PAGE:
Dinosaurs Might Be 10 Million Years Older Than Previously Thought

A fossil first found in the 1930s has finally been marked as a species that's never been found before.

Dinosaur fossils are not meant to be smuggled into the United States, as a Florida man has found.
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The world's oldest dinosaur—or at least the oldest dinosaur relative—was discovered in the 1930s. But it wasn't described until Wednesday, and is 10 million years older than the oldest dinosaur bones ever found.

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The Nyasasaurus was likely a little larger than a dog, with a long tail, living 240 million years ago in southern Pangaea (present day Tanzania), the supercontinent that split to form Earth's current continents. Scientists had previously thought the first dinosaurs lived about 230 million years ago, according to Sterling Nesbitt, the Univeristy of Washington paleontologist who described the animal.

"It looks like it's a dinosaur or the closest relative to the dinosaur. The oldest known dinosaurs were 230 million years old, so it either pulls back dinosaurs 10 million years, or it pulls back their relatives 10 million years," Nesbitt says. The team can't say for certain whether it's a dinosaur or a close relative because they only have a few bones, including the backbone and upper arm bone. Without a skull, they have no way of knowing if it was a plant- or meat-eater.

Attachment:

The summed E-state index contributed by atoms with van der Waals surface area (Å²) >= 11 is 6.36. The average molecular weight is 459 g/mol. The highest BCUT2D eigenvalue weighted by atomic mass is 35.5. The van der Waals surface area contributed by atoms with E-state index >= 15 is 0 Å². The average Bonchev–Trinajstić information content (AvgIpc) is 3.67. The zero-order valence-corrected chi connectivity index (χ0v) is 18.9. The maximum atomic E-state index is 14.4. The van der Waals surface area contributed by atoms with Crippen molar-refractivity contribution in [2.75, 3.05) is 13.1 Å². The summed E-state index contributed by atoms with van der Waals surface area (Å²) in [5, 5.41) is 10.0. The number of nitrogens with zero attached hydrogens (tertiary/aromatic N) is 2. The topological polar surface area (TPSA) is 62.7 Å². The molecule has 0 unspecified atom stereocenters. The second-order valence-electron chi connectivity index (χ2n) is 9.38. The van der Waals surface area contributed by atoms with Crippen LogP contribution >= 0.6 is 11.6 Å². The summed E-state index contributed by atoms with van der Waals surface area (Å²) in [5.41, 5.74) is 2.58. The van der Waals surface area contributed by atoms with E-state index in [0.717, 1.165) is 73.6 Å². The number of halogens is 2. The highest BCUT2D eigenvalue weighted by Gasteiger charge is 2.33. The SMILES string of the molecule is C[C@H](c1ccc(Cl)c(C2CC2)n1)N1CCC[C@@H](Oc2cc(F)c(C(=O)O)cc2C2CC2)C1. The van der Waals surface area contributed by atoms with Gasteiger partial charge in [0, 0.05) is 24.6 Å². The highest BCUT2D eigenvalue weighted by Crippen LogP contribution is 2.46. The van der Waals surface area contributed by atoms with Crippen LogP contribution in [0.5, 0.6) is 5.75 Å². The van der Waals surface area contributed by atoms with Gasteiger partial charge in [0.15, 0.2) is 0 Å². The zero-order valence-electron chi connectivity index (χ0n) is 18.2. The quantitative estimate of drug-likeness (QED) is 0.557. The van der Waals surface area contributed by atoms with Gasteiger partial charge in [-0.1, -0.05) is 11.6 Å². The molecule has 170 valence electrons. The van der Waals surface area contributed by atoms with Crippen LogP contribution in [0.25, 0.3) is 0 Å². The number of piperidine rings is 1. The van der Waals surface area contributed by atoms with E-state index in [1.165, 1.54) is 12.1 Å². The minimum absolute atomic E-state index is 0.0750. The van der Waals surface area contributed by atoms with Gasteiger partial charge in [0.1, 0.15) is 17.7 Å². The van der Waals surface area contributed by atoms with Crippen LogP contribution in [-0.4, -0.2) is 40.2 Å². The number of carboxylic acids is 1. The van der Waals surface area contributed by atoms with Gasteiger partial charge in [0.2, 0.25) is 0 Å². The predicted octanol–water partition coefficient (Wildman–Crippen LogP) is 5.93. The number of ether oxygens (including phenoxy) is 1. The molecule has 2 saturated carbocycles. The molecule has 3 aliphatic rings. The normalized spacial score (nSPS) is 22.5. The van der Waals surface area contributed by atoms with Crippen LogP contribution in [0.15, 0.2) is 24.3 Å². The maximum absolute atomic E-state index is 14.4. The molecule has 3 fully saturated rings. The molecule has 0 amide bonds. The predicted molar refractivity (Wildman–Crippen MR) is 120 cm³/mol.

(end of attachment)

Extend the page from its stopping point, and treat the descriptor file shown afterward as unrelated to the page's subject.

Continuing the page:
Nesbitt says his team has been exploring the same rock bed where the Nyasasaurus was discovered since 2007 in hopes of finding a more complete fossil that would allow the team to better understand its behavior.

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The Nyasasaurus bones Nesbitt's team has been studying aren't a recent discovery. The fossil was discovered in the 1930s but had stumped scientists for years. Nesbitt says one of his co-authors studied the fossil for more than 50 years before dying in the late 1990s. His team was just recently able to determine that it's a new species.

"It's definitely normal for specimens to be described years after their discovery, but this one was found exceptionally long ago," he says. "It was probably passed over because it's not a complete fossil."

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Jason Koebler is a science and technology reporter for U.S. News & World Report. You can follow him on Twitter or reach him at jkoebler@usnews.com.